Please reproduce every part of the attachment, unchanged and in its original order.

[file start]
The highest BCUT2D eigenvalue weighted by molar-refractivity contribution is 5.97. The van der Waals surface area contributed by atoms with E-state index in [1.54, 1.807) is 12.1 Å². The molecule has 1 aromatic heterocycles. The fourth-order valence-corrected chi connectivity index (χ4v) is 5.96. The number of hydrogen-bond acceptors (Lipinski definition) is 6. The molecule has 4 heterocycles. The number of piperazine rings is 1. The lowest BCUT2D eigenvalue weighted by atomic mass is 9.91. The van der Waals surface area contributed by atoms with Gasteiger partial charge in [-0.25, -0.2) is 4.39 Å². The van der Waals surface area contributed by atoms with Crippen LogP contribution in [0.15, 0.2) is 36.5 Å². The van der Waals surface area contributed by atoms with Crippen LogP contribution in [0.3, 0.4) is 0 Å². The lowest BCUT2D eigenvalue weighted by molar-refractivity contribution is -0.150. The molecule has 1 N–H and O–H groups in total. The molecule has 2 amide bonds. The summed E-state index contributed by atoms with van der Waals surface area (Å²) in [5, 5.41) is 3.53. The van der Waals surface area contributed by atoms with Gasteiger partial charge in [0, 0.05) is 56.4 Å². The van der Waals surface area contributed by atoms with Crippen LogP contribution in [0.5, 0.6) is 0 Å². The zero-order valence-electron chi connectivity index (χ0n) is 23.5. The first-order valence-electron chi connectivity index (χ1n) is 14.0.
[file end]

The highest BCUT2D eigenvalue weighted by molar-refractivity contribution is 5.97. The van der Waals surface area contributed by atoms with E-state index in [1.54, 1.807) is 12.1 Å². The molecule has 1 aromatic heterocycles. The fourth-order valence-corrected chi connectivity index (χ4v) is 5.96. The number of hydrogen-bond acceptors (Lipinski definition) is 6. The molecule has 4 heterocycles. The number of piperazine rings is 1. The lowest BCUT2D eigenvalue weighted by atomic mass is 9.91. The van der Waals surface area contributed by atoms with Gasteiger partial charge in [-0.25, -0.2) is 4.39 Å². The van der Waals surface area contributed by atoms with Crippen LogP contribution in [0.15, 0.2) is 36.5 Å². The van der Waals surface area contributed by atoms with Crippen LogP contribution in [0.3, 0.4) is 0 Å². The lowest BCUT2D eigenvalue weighted by molar-refractivity contribution is -0.150. The molecule has 1 N–H and O–H groups in total. The molecule has 2 amide bonds. The summed E-state index contributed by atoms with van der Waals surface area (Å²) in [5, 5.41) is 3.53. The van der Waals surface area contributed by atoms with Gasteiger partial charge in [0, 0.05) is 56.4 Å². The van der Waals surface area contributed by atoms with Crippen LogP contribution in [0.5, 0.6) is 0 Å². The zero-order valence-electron chi connectivity index (χ0n) is 23.5. The first-order valence-electron chi connectivity index (χ1n) is 14.0.